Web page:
If I am not a self-proclaimed writer I am a sister; a sister to a beautiful boy perched atop a pedestal, of my own making, so high I wouldn’t dare try to bring him down. Zack and I couldn’t be more different; in my wake of nervous energy, perpetual planning, fear of said plans being broken, and my eclectic, hippie tendencies Zack is a country boy to his core. He has a ’76 Chevy that is canary yellow and has a six inch lift; it is his pride and joy. He’s happiest in well worn jeans, a t-shirt, and a hat that is just about to fall apart at the seams. He’s a beer drinking, party having, and loud music till 3 in the morning kind of guy. And he is a piece of every male character I write. His brown eyes show up in almost every one of my stories, his huge heart and eagerness to help others are what appear in all the boyfriends I write. His love for his family resonates in all the pieces that mean something to me.
            If I’m an un-proclaimed writer, though, then I can surely proclaim myself as a lover of children; I am a lover of children forever in the midst of not knowing if I want them for myself. Belle and Braden are the two kiddos I spend the most time with. They are toe heads with huge, blue eyes, and I love them as if I had a part in bringing them into the world. Braden will often try to climb up in my lap while I’m trying to work on homework or type something at the computer. “How many more minutes till you’re dooone, Steph? How many more minutes till you’re done witing?” If I could spend the rest of my life snuggling this four year old I might just have found heaven.
             As an un-proclaimed writer having made a proclamation of daughterhood, sisterhood, and being a lover of children I am consistently motivated by the chance to hear my dad say he’s proud of me, by the motivational conversations and sound belief I receive from my mom, by the chance that there will be a guy in the world who is as good and kind and beautiful as my brother who will choose me for his wife, by the hugs and kisses I eagerly await every week from those blonde haired babies. Whether I proclaim myself of anything or maintain anonymity I am from the green-eyed man, the gold-hearted woman, the beautiful boy, the blue eyed children. I am a result of the man in overalls carrying highlighters, of the red headed fiction of Green Gables, of the jazzy croons of Dave Matthews, of the unbridled ache that overcomes me when I hear, “You’re Gonna Make Me Lonesome When You Go.”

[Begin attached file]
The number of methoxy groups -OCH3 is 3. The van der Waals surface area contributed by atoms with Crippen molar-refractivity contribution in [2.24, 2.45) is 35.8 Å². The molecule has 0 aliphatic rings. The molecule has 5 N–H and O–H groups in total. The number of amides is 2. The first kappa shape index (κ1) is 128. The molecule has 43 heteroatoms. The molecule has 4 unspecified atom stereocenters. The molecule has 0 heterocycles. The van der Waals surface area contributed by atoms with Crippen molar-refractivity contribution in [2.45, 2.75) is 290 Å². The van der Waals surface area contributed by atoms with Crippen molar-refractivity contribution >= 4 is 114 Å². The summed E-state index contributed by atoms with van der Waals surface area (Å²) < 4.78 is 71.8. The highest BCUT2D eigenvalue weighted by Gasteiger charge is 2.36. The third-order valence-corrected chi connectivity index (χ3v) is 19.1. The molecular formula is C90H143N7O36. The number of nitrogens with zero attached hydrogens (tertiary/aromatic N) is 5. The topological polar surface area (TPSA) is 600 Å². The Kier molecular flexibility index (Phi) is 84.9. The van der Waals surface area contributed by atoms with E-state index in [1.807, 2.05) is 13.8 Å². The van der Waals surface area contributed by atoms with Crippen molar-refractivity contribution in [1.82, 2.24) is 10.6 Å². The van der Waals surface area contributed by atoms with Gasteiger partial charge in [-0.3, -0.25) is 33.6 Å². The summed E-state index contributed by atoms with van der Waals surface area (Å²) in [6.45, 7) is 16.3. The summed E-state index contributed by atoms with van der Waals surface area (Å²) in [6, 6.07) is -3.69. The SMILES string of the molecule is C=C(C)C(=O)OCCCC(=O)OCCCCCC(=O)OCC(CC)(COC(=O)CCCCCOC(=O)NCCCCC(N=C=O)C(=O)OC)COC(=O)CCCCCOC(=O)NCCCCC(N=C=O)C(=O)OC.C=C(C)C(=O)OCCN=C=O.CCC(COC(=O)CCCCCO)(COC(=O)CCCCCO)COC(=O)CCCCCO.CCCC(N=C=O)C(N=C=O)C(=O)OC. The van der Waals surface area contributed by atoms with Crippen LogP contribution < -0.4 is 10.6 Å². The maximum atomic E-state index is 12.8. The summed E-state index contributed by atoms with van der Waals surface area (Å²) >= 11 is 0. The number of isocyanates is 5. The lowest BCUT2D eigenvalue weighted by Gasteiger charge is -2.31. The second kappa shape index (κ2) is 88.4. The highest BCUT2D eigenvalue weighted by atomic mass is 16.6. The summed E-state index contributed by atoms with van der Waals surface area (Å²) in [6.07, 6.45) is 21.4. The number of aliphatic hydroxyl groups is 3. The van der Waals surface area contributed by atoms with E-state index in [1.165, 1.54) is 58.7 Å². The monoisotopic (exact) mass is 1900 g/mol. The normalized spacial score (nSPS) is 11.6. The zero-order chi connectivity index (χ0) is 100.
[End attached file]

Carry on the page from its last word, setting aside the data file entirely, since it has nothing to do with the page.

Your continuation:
As an un-proclaimed writer figuring out if I am a newly self proclaimed writer I imagine a time when my brother might meet the tall guy with deep, blue eyes. I think they would get along really well; they might actually hit it off. That would be a first for my brother and someone I am romantically interested in. The only thing I could see going wrong is the way in which Zack might have to arch his neck in order to look tall guy in the eyes due to his height, but I think that is likely something I could handle and work out. As I am trying to decide if I am a newly self proclaimed writer I am reminded of the accident that tore our family apart and the poem I wrote as a result. I remember going to Gran and Grandpy’s house to say hi and see how they were doing; the yearbooks from the previous year had just been handed out and Gran had ordered one because it was Jenna’s senior year and Nick’s final year as a Viking. As I walked into the sitting room, Grandpy closed the yearbook and looked at me with tears in his eyes.
            “That was one hell of a poem you put in the annual, Stephi.”
I remember being speechless and slightly embarrassed over this recognition. I think maybe, if Grandpy were still here, he would read some of the things I’d written; he may not like all of it, could possibly not understand certain pieces, but upon finishing each one I think I know what he might like to do; he’d slap his knee, plaster that beautiful grin across his face, reach for a hot pink highlighter and scrawl “Writer” across some page and hand it to me.


  1. I really enjoyed reading this in class and I'm glad your sharing it on here so others can read it :) I really like the title you've given it (I didn't remember seeing a title the other day). It's very powerful and fits it well! And I love how you ended it. You've captured so much about yourself and your family here too. Glad we're in the class together (and we keep getting in the same group)!!

  2. Jade, your positive feedback means a lot! I'm glad you like the finished product and I am excited, as well, that we are still in the same group :)